"The disadvantage of the route in the master plan is that there are sections that collide with the planned third runway of the airport, the section near Ivanka pri Dunaji, which inflates the construction costs," Krapková said. The new option avoids some of these complications.

The city started preparing its current master plan in 1998, but it is a living document that can be updated according to the needs of the city and the region, Vajda said. There will be no big problems in agreeing on the precise layout of the bypass, he added

"What we - both the city and the regional government - will need is financing from the resources assigned for highway construction in Slovakia, because the city cannot manage this demanding construction from its own income resources," Vajda told The Slovak Spectator.

The regional authority and the municipality of Bratislava will both pressure the government to provide money for the bypass as soon as possible, he said.

Earlier this year, the regional government proposed integrating the D4 bypass into the Central European Transport Corridor (CETC), which would link regions from Scandinavia to the Adriatic. If the bypass becomes part of the CETC, the EU will co-finance it.

Bratislava could be considered part of the corridor, but the capacity of the highways around the city is not sufficient to handle such a significant international road.

One option is to co-finance the entire D4 highway from EU resources, which means it must be integrated into the national system of highways, Krapková said. This step has not been taken yet, though the National Highway Company has been planning it. That also has to be approved by the Slovak government.

Agreements on the highway projects around Bratislava have been made early enough, but it will still take years to complete them. Meanwhile, Vajda said the city is glad to have the new 1.44-kilometre Sitina Tunnel, which should speed up transit through Bratislava and greatly ease traffic in Patrónka, Karlova Ves and Devín.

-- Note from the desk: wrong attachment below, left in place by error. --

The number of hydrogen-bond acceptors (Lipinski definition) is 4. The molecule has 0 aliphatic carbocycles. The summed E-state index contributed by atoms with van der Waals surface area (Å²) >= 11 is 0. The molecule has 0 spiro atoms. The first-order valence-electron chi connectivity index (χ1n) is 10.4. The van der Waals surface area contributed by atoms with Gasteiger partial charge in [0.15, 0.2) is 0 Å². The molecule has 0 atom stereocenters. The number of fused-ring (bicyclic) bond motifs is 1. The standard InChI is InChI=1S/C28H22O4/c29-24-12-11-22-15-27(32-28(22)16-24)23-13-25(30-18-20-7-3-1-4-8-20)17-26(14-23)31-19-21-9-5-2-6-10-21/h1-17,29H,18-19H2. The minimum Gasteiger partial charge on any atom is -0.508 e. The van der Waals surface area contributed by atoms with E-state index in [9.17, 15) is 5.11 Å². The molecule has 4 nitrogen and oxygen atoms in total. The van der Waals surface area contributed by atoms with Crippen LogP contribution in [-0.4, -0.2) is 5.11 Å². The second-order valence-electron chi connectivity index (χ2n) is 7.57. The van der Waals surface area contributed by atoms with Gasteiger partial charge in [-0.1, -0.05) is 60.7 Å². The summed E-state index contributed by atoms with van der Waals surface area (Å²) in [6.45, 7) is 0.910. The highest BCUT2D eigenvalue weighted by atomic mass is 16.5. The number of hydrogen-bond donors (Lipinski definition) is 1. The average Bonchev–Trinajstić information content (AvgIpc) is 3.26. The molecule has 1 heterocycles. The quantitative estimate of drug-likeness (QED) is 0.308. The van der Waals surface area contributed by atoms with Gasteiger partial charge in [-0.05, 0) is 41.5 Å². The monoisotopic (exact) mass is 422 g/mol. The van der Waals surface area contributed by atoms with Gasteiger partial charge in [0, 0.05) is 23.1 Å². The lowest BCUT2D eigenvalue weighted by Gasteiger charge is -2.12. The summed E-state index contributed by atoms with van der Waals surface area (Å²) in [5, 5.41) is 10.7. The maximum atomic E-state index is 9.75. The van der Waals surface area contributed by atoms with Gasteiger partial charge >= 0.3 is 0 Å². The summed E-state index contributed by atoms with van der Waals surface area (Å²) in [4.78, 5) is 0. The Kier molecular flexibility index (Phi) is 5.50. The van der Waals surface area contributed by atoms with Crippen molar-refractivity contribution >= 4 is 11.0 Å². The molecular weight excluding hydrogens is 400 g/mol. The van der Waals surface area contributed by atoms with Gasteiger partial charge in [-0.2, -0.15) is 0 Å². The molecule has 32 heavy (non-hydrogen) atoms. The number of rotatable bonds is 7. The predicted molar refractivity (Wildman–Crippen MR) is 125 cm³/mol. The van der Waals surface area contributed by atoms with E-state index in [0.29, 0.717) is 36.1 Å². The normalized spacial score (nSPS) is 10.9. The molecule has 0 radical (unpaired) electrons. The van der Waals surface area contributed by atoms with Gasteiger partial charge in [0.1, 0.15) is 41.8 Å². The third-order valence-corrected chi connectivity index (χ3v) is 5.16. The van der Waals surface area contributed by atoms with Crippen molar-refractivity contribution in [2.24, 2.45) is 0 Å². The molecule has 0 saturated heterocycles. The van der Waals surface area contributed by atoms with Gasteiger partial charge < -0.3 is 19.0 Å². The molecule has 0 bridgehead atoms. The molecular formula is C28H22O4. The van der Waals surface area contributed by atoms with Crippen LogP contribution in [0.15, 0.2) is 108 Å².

"The tunnel has been fulfilling its purpose since the very beginning," Vajda said. "It solves the transport situation in the whole western part of Bratislava."

The Patrónka junction also affects Lamač, Kramáre, Karlova Ves, Dúbravka and Devínska Nová Ves. Traffic in this transportation junction is expected to decrease by half as a result of the tunnel, Vajda said. That means the municipality will be able to repair the roads in Mlynská Dolina, Patrónka and Lamačská Cesta, and to revise the traffic signal plans in Karlova Ves and Dúbravka, he said.

However, the City of Bratislava knows the high and growing number of cars registered in the city is a problem that cannot be overlooked. As such, the strengthening of roads seems to be just a temporary solution. According to Vajda, the city needs to make public transit more attractive for its residents.

"Mainly thanks to this, we can manage to keep transportation in the city working," he said.

The City of Bratislava is planning to modernise the city's fleet of public transit vehicles. There are also plans to build rail transportation to Petržalka and integrate it into the rail transportation system, including a tunnel under the Danube River, Vajda said.

The municipality will co-finance the project with the government and Slovak Railways. The City of Bratislava, the Transportation Ministry and the rail company signed an agreement about the project in March.

"It is an association of investments planned to integrate Bratislava into the international railway corridor and to integrate rail transportation in Bratislava," Vajda said.

It will help to synchronise the two biggest investments in Bratislava in terms of time and finances, Vajda said. The first is building a modern rail network and integrating it into the Number 17 speed corridor that links Paris, Strasbourg, Stuttgart, Vienna, and Bratislava. The second is city rail transport in the south of Petržalka.

Both projects are expected to be completed by 2013.

The Bratislava part of the rail corridor will carry trains 16 to 20 metres underground and will have four stops, thus serving as a means of city transport similar to the subway that the city rejected years ago as too expensive.

"The length of the underground tunnel in Bratislava will be six kilometres with four stops including two existing ones - Predmestie and Filiálka - and two new ones on Páričkova Street and Dostojevského Rad," Daniel Maruniak, director of development at Slovak Rail, told The Slovak Spectator earlier this year.